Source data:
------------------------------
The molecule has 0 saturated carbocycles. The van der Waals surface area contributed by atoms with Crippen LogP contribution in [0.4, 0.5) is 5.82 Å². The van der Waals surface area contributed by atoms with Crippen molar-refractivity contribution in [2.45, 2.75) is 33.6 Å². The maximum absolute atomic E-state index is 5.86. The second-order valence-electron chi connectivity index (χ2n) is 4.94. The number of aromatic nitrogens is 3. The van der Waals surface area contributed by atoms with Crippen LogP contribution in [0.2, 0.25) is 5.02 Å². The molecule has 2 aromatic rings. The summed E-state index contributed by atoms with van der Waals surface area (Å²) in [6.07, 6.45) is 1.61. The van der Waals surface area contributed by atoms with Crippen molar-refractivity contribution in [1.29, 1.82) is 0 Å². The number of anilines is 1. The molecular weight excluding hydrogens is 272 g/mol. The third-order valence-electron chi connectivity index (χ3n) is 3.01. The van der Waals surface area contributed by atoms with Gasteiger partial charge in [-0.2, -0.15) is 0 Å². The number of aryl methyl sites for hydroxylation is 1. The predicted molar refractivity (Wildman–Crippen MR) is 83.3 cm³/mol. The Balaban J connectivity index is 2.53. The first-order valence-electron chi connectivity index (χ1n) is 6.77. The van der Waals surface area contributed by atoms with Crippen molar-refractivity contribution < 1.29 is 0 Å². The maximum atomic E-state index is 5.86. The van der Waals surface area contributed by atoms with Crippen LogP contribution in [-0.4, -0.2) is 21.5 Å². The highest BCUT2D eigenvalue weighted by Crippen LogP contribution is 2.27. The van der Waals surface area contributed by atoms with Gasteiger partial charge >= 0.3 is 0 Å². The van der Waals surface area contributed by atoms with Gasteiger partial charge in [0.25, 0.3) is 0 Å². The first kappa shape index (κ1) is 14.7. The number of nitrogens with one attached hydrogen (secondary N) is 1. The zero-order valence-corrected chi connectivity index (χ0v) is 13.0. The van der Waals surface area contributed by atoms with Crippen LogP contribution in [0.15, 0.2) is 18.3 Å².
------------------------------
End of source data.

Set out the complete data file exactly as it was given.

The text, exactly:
The molecule has 0 saturated carbocycles. The van der Waals surface area contributed by atoms with Crippen LogP contribution in [0.4, 0.5) is 5.82 Å². The van der Waals surface area contributed by atoms with Crippen molar-refractivity contribution in [2.45, 2.75) is 33.6 Å². The maximum absolute atomic E-state index is 5.86. The second-order valence-electron chi connectivity index (χ2n) is 4.94. The number of aromatic nitrogens is 3. The van der Waals surface area contributed by atoms with Crippen LogP contribution in [0.2, 0.25) is 5.02 Å². The molecule has 2 aromatic rings. The summed E-state index contributed by atoms with van der Waals surface area (Å²) in [6.07, 6.45) is 1.61. The van der Waals surface area contributed by atoms with Crippen molar-refractivity contribution in [1.29, 1.82) is 0 Å². The number of anilines is 1. The molecular weight excluding hydrogens is 272 g/mol. The third-order valence-electron chi connectivity index (χ3n) is 3.01. The van der Waals surface area contributed by atoms with Gasteiger partial charge in [-0.2, -0.15) is 0 Å². The number of aryl methyl sites for hydroxylation is 1. The predicted molar refractivity (Wildman–Crippen MR) is 83.3 cm³/mol. The Balaban J connectivity index is 2.53. The first-order valence-electron chi connectivity index (χ1n) is 6.77. The van der Waals surface area contributed by atoms with Crippen molar-refractivity contribution < 1.29 is 0 Å². The maximum atomic E-state index is 5.86. The van der Waals surface area contributed by atoms with Crippen LogP contribution in [-0.4, -0.2) is 21.5 Å². The highest BCUT2D eigenvalue weighted by Crippen LogP contribution is 2.27. The van der Waals surface area contributed by atoms with Gasteiger partial charge >= 0.3 is 0 Å². The van der Waals surface area contributed by atoms with Gasteiger partial charge in [0.25, 0.3) is 0 Å². The first kappa shape index (κ1) is 14.7. The number of nitrogens with one attached hydrogen (secondary N) is 1. The zero-order valence-corrected chi connectivity index (χ0v) is 13.0. The van der Waals surface area contributed by atoms with Crippen LogP contribution in [0.15, 0.2) is 18.3 Å².